What causes drug shortages?

Quality concerns, financial incentives, and increased demand are usually to blame.
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Hannah Minn

· 4 min read

Drug shortages are nothing new for the healthcare industry, but the Covid-19 pandemic caused a wave of new shortages—and with it came increased public attention.

That’s why these days, it can seem like new shortages are creeping up everywhere, from Adderall to weight loss drugs like Ozempic and Wegovy.

So, what causes drug shortages? Turns out, a lot of things.

“Every drug shortage is unique,” according to Craig Burton, SVP of policy and strategic alliances at the trade group Association for Accessible Medicines, which represents generic drugmakers.

But there are a few factors that pop up consistently: quality concerns, financial incentives, and increased demand.

Quality control

Though brand-name drugs like Adderall, Ozempic, and Wegovy get a lot of attention when there’s a shortage, the generic, low-cost injectable drugs make up the majority of shortages, according to Michael Ganio, senior director of pharmacy practice and quality at the American Society of Health-System Pharmacists.

The most common reason behind generic injectable drug shortages is quality issues at manufacturing plants, said Erin Fox, associate chief pharmacy officer of shared services at the University of Utah Health in Salt Lake City.

Making injectables is a very complex process that requires more testing than pills or solid dosage drugs, Ganio said. The FDA also heavily regulates the manufacturing of these drugs, which means there are a ton of protocols plants have to follow.

The combination of complexity and heavy regulation means there’s lots of room for mistakes, too. Something as seemingly small as using the incorrect number of vials when making a batch of an injectable drug could delay the manufacturing process, Ganio said. Other issues could be a piece of equipment not working properly or a documentation error occurring during sterility testing.

If the FDA inspects a manufacturing plant and finds a quality error, it could require a drug recall or a slew of changes that prompts the manufacturer to shut the plant down, and “suddenly we have a major producer of a drug that’s no longer in the market,” said Stephen Schondelmeyer, a professor of pharmaceutical economics at the University of Minnesota.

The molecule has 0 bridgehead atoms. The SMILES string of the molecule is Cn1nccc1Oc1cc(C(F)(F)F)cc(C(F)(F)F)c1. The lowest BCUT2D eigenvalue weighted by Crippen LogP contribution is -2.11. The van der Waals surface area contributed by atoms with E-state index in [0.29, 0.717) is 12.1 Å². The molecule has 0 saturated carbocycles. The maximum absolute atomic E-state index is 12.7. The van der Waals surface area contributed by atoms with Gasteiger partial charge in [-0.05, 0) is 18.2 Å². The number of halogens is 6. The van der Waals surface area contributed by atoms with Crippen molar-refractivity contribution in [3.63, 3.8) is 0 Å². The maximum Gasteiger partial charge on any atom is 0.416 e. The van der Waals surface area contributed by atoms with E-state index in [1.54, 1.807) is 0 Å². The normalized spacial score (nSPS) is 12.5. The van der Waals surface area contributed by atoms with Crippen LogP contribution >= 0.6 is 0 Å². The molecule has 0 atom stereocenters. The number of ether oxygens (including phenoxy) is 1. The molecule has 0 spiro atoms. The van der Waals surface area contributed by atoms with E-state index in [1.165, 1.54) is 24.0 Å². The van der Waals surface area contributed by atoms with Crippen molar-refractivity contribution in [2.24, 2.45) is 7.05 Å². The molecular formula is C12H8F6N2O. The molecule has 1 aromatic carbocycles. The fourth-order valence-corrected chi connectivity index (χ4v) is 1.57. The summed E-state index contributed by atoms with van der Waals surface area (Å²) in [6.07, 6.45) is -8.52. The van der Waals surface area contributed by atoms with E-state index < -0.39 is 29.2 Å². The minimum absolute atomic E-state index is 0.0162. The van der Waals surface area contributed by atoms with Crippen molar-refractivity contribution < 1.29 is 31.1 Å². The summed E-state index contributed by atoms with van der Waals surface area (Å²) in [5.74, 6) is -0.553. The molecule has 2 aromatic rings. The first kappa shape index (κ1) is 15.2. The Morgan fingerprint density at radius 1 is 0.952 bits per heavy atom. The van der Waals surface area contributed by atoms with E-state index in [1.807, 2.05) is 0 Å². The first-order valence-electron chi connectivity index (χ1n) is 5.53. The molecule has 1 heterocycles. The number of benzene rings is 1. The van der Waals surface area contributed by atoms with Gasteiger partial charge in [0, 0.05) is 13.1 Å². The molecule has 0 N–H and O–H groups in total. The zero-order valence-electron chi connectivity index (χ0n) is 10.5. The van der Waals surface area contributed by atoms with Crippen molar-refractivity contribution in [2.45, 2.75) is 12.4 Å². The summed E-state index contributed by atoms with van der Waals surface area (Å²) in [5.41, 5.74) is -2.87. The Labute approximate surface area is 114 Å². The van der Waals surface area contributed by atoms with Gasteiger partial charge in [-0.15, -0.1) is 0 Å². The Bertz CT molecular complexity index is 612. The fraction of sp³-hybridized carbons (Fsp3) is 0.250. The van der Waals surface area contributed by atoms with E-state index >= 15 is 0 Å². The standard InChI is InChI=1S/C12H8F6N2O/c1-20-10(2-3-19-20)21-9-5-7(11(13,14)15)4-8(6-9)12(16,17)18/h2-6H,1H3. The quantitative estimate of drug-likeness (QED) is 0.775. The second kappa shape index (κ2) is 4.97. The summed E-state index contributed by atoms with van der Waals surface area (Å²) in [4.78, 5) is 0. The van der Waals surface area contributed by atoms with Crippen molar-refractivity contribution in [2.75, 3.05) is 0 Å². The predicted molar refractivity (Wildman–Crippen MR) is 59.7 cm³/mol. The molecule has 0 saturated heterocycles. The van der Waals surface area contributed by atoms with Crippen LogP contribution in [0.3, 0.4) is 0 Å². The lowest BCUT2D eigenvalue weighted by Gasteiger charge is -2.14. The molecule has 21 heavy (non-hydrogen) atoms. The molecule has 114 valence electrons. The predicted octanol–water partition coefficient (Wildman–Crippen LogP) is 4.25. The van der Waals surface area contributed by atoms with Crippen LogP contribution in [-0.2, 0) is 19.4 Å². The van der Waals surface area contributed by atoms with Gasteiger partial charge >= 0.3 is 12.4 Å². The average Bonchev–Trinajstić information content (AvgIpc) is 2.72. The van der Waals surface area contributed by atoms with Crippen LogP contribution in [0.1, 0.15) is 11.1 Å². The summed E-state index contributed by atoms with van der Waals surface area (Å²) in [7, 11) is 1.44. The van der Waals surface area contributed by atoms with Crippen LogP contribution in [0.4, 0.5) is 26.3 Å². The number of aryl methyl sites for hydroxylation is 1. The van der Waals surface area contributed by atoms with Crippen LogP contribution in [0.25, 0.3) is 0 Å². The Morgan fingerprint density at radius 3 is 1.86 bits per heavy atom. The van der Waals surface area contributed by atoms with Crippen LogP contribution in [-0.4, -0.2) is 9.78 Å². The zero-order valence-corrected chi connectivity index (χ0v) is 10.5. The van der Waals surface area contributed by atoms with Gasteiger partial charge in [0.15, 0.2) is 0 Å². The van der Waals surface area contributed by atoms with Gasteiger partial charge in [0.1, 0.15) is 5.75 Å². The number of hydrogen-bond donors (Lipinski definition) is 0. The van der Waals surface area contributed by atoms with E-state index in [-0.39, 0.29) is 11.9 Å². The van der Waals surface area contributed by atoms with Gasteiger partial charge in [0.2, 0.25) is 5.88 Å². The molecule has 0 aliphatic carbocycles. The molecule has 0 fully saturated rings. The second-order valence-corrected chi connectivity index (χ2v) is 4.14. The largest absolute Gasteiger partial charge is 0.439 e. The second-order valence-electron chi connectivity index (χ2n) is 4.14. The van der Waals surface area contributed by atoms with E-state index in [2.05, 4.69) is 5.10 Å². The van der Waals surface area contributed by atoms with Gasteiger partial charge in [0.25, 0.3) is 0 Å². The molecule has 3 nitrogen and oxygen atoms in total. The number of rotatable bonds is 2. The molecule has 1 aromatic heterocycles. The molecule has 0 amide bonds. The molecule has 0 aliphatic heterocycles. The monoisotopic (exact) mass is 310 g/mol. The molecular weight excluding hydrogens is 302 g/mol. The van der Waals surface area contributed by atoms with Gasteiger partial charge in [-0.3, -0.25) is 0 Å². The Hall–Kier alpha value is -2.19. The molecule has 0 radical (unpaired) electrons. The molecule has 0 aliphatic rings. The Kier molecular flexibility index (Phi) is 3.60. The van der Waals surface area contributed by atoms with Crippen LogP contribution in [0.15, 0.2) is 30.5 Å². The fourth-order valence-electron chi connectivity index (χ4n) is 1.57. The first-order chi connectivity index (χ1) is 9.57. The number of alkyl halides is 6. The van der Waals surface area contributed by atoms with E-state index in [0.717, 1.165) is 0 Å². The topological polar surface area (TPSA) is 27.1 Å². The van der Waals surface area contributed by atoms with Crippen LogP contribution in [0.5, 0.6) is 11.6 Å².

FDA mandates that result in plant shutdowns are extremely rare, but recalls are fairly common—and they can have major consequences.

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In 2021, the FDA found that a Johnson & Johnson plant making Covid vaccines didn’t follow proper manufacturing protocols and mandated the plant to throw out 15 million vaccine drug product doses, the AP reported. The plant shut down based on the FDA’s report.

A not-so-lucrative business

Another common factor in generic drug shortages is that there’s no money in making generic drugs, Burton said.

“Over the years, the price of generics have been depressed to artificially low levels, causing manufacturers to exit the market,” Burton said.

In February 2023, Akorn Pharmaceuticals, which used to make 75 generic drugs, shut down its manufacturing plant due to financial struggles.

Brand-name drugmakers don’t face the same financial problems. 

“Because brand-name products have that higher profit margin, they rarely go into shortage,” Fox said. “The companies have a lot of incentive to make sure that their manufacturing has a lot of redundancies, backup plans, buffer stock.”

Just in time

Because drugmakers don’t make any money on generics, they tend to make “just enough” to meet market demand, Fox said. So if demand increases, there’s no extra capacity.

That’s called “just-in-time” inventory, according to Schondelmeyer. Drugmakers typically only make just enough product to last a few days or a few weeks, he said, which means they’re more likely to be unprepared for huge changes in demand.

For example, the early months of the pandemic resulted in high demand for the same drugs, catching manufacturers off guard. Ergo, many drug shortages occurred.

The Wild West 

Over-the-counter (OTC) drugs are a whole different world.

OTC drugmakers aren’t required to report shortages the way prescription drugmakers are, Ganio said, so there’s no reliable way of knowing how many OTC drugs are in shortage.

Fox called OTC drugs “the Wild West.”

“I think people think there’s a lot more FDA regulation of over-the-counter products, when there really is almost none,” Fox said. “There’s just no good tracking mechanism.”

Tracking OTC drug shortages would also be extremely complex, Ganio said, because so many companies have OTC brands. For instance, Walgreens, CVS, and Walmart all have lines of OTC cold and flu medicines. “There’s so many labelers […] it’s just too complex to track,” Ganio said.

Navigate the healthcare industry

Healthcare Brew covers pharmaceutical developments, health startups, the latest tech, and how it impacts hospitals and providers to keep administrators and providers informed.